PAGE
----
Haemostatic factors in diabetes mellitus with particular reference to thrombotic disease
Paton, Robert Colin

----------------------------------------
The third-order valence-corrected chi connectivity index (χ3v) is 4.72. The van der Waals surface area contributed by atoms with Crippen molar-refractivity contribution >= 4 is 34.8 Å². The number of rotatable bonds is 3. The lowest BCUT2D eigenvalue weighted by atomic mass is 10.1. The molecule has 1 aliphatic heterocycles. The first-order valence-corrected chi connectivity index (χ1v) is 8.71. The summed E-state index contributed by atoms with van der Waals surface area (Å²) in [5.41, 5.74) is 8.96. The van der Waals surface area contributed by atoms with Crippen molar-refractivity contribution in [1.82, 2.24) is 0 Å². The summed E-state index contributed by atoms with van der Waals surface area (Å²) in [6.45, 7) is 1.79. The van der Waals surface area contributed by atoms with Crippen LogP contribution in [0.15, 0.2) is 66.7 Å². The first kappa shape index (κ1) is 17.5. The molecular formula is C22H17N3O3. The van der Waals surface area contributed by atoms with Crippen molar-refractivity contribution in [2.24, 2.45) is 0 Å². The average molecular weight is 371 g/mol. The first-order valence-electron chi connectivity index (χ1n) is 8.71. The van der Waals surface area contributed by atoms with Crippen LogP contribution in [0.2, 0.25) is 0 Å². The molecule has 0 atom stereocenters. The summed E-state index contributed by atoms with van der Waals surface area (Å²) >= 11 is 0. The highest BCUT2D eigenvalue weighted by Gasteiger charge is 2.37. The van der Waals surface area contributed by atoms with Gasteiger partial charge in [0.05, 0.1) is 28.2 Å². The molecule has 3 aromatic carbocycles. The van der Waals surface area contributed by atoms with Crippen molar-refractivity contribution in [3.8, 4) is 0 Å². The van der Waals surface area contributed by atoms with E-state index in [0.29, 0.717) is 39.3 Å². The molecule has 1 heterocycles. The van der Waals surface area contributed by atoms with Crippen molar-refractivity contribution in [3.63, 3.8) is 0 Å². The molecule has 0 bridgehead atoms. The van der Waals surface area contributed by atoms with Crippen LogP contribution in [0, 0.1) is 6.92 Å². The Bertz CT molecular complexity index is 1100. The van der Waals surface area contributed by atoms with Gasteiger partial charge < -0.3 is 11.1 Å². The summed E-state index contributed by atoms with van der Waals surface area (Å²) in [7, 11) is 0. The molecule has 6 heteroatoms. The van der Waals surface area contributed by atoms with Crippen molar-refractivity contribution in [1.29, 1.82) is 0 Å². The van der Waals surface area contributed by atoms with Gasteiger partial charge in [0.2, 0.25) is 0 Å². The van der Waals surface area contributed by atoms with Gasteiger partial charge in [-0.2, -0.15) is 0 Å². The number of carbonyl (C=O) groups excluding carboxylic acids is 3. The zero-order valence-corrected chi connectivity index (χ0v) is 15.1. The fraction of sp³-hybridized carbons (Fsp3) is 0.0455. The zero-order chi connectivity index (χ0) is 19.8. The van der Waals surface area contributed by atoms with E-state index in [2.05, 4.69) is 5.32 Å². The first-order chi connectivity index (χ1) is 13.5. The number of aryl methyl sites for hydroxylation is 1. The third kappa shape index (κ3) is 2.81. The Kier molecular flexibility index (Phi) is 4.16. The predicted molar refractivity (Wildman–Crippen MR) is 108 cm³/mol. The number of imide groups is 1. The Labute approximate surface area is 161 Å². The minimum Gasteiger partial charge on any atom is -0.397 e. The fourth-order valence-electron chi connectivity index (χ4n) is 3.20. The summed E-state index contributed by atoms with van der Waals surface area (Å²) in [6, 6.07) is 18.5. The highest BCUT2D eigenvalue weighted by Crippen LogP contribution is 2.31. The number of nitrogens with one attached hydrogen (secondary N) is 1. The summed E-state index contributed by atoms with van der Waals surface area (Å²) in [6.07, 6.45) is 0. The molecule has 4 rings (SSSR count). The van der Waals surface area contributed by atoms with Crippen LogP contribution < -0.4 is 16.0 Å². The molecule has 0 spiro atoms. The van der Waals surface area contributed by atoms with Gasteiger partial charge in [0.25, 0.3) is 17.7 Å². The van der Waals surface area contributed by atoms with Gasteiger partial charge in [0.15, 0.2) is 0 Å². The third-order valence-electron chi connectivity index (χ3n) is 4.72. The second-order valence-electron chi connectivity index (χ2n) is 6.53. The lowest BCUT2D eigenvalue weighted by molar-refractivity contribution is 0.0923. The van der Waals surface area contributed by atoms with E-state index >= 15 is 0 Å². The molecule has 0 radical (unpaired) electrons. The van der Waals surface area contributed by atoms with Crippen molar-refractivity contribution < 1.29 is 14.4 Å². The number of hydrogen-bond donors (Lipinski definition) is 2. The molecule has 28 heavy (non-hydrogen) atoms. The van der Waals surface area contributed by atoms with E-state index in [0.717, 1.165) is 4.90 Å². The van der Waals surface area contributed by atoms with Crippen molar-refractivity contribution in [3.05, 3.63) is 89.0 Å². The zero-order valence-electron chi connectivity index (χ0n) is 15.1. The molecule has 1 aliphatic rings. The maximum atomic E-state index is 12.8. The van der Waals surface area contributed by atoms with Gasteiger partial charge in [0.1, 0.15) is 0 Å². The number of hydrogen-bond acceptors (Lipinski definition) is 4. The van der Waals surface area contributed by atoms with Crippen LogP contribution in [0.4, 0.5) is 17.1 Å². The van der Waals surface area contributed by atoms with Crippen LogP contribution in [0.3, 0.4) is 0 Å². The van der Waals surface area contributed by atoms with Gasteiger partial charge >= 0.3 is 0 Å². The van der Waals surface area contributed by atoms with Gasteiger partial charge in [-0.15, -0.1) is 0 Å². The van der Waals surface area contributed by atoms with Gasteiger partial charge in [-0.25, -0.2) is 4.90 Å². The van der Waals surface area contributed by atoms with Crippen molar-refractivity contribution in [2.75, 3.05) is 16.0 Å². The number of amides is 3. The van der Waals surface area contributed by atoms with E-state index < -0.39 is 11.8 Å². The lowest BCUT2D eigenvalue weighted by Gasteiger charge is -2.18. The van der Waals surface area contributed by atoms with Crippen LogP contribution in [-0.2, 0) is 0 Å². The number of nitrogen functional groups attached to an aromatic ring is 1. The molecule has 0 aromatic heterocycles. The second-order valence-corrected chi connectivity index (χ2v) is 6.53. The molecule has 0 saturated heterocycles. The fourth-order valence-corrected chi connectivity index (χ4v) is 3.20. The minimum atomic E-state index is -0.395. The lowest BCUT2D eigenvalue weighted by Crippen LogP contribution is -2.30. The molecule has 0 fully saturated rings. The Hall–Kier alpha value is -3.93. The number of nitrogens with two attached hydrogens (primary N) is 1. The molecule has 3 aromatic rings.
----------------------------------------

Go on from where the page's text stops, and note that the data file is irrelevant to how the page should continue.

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The aim of this Thesis was to investigate haemostatic function in diabetes mellitus and to relate abnormalities to the presence of micro- and macrovascular disease. Since poor metabolic control appears to favour the development of diabetic vascular complications, the influence of hyperglycaemia on haemostatic function was also studied. In Part I, evidence that thrombosis is involved in the pathogenesis of micro- and macroangiopathy was discussed and the physiology of platelets and of the coagulation and fibrinolytic systems, with particular reference to their respective roles in thrombus formation, was reviewed. In Part II, platelet aggregation and a battery of tests of coagulation and fibrinolysis were performed on 3^ patients attending a diabetic out-patient clinic. Compared with non-diabetic controls, significantly higher levels of fibrinogen, factors II, V, VII, VIII:C, OC^-macroglobulin and c^-esterase inhibitor and lower levels of factor XI and antithrombin III were found, though the threshold concentrations of ADP, adrenaline and collagen required to produce second phase platelet aggregation were similar in diabetics and controls. The refinement of a new, non-radioisotopic method for the measurement of platelet survival was described in Part III. Using this method, platelet survival of 12 diabetics was found to be significantly shorter than that of 12 controls. Diminished platelet survival may result from alterations in the platelet membrane; further evidence for membrane abnormalities in platlets from diabetic subjects was provided by the observation that platelets from 8 patients with severe retinopathy had significantly increased "^I-fibrinogen binding compared with 9 non-diabetic controls, fibrinogen binding of platelets from 8 diabetics with slight retinopathy being intermediate between the two groups. Similarly, ADP-induced first phase platelet aggregation was found to be significantly increased in the group with severe retinopathy compared with the controls. Sensitivity of the platelets to ADP was found to be significantly correlated with the HbA^ concentration, but not with the degree of fibrinogen binding, suggesting that platelet aggregation and fibrinogen binding were related to the extent of microvascular disease, but that aggregation may also be increased by poor metabolic control. In Part IV, the effect of diabetic serum on the production of PGI^ by thrombin stimulated cultured human vascular endothelial cells was assessed. Both PGI -like activity and 6-keto-PGFT concentrations were significantly lower in cells cultured in 20% serum from diabetics with proliferative retinopathy compared with non-diabetic controls, with a significant correlation between the depression in 6-keto-PGF^ production and the concentration of HbA-. Production of I 6-keto-PGFTla was not affected by changes in glucose concentration in the culture medium, and there were no significant differences when cells cultured in serum from well controlled diabetics were compared with serum from poorly controlled diabetics in the absence of vascular disease. In Part V, effects of metabolic control on haemostatic function were studied. Compared with the results after stabilization of the diabetes, II patients with ketoacidosis had significantly raised levels of factors VIII:C and VIIIRrAg and fibrin degradation products, a shorter partial thromboplastin time and reduced concentrations of antithrombin III. These changes may indicate vascular damage and intra¬ vascular fibrin deposition. Out of three deaths, two diabetics with the hyperosmolar syndrome had evidence of disseminated intravascular coagulation. In a second study, the effect of control of hyperglycaemia on haemostatic function was observed in IA- non-insulin dependent diabetics. After 2 months treatment with diet alone, II were given the sulphonylurea gliclazide, the others remaining on diet only. Compared with pretreatment values, significant reductions in platelet retention, factors VIIIjC and VIIIR:Ag and plasma heparin neutralizing activity accompanied a fall in the plasma glucose concentration due to diet alone or diet plus gliclazide. This Thesis has shown that diabetes mellitus is associated with a number of alterations of the haemostatic system. These changes appear to indicate tissue, and particularly vessel wall, injury and may in part be reversed by improved metabolic control. It remains uncertain whether such alterations predispose to diabetic vascular disease, though clinical trials of antithrombotic drugs during diabetic coma and in the long term prevention of micro- and macroangiopathy in diabetic patients may be indicated.